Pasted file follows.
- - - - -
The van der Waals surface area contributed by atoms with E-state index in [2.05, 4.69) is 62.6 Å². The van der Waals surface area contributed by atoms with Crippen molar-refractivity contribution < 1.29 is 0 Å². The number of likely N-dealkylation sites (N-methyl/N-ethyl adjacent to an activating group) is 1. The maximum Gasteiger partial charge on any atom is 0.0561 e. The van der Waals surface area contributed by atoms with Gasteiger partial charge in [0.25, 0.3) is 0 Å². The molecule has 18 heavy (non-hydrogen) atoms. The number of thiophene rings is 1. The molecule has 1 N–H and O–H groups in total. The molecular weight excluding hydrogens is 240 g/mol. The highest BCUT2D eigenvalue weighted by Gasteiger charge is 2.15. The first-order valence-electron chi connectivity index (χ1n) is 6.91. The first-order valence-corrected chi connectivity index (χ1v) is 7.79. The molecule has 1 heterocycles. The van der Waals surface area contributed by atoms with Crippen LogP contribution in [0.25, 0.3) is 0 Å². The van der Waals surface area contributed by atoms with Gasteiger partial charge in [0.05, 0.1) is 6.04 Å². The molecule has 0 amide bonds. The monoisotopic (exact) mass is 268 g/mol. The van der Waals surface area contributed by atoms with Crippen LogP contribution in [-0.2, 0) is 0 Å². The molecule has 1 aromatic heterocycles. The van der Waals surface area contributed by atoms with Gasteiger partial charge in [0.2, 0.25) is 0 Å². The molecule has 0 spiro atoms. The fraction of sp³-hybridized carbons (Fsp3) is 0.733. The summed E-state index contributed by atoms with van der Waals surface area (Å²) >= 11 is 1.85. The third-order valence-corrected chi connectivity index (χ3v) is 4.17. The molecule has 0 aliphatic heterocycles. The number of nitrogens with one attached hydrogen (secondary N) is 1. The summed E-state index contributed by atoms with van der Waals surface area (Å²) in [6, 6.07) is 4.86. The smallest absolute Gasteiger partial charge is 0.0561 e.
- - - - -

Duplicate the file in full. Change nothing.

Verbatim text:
The van der Waals surface area contributed by atoms with E-state index in [2.05, 4.69) is 62.6 Å². The van der Waals surface area contributed by atoms with Crippen molar-refractivity contribution < 1.29 is 0 Å². The number of likely N-dealkylation sites (N-methyl/N-ethyl adjacent to an activating group) is 1. The maximum Gasteiger partial charge on any atom is 0.0561 e. The van der Waals surface area contributed by atoms with Gasteiger partial charge in [0.25, 0.3) is 0 Å². The molecule has 18 heavy (non-hydrogen) atoms. The number of thiophene rings is 1. The molecule has 1 N–H and O–H groups in total. The molecular weight excluding hydrogens is 240 g/mol. The highest BCUT2D eigenvalue weighted by Gasteiger charge is 2.15. The first-order valence-electron chi connectivity index (χ1n) is 6.91. The first-order valence-corrected chi connectivity index (χ1v) is 7.79. The molecule has 1 heterocycles. The van der Waals surface area contributed by atoms with Crippen LogP contribution in [0.25, 0.3) is 0 Å². The van der Waals surface area contributed by atoms with Gasteiger partial charge in [0.05, 0.1) is 6.04 Å². The molecule has 0 amide bonds. The monoisotopic (exact) mass is 268 g/mol. The van der Waals surface area contributed by atoms with Crippen LogP contribution in [-0.2, 0) is 0 Å². The molecule has 1 aromatic heterocycles. The van der Waals surface area contributed by atoms with Gasteiger partial charge in [0.2, 0.25) is 0 Å². The molecule has 0 spiro atoms. The fraction of sp³-hybridized carbons (Fsp3) is 0.733. The summed E-state index contributed by atoms with van der Waals surface area (Å²) >= 11 is 1.85. The third-order valence-corrected chi connectivity index (χ3v) is 4.17. The molecule has 0 aliphatic heterocycles. The number of nitrogens with one attached hydrogen (secondary N) is 1. The summed E-state index contributed by atoms with van der Waals surface area (Å²) in [6, 6.07) is 4.86. The smallest absolute Gasteiger partial charge is 0.0561 e.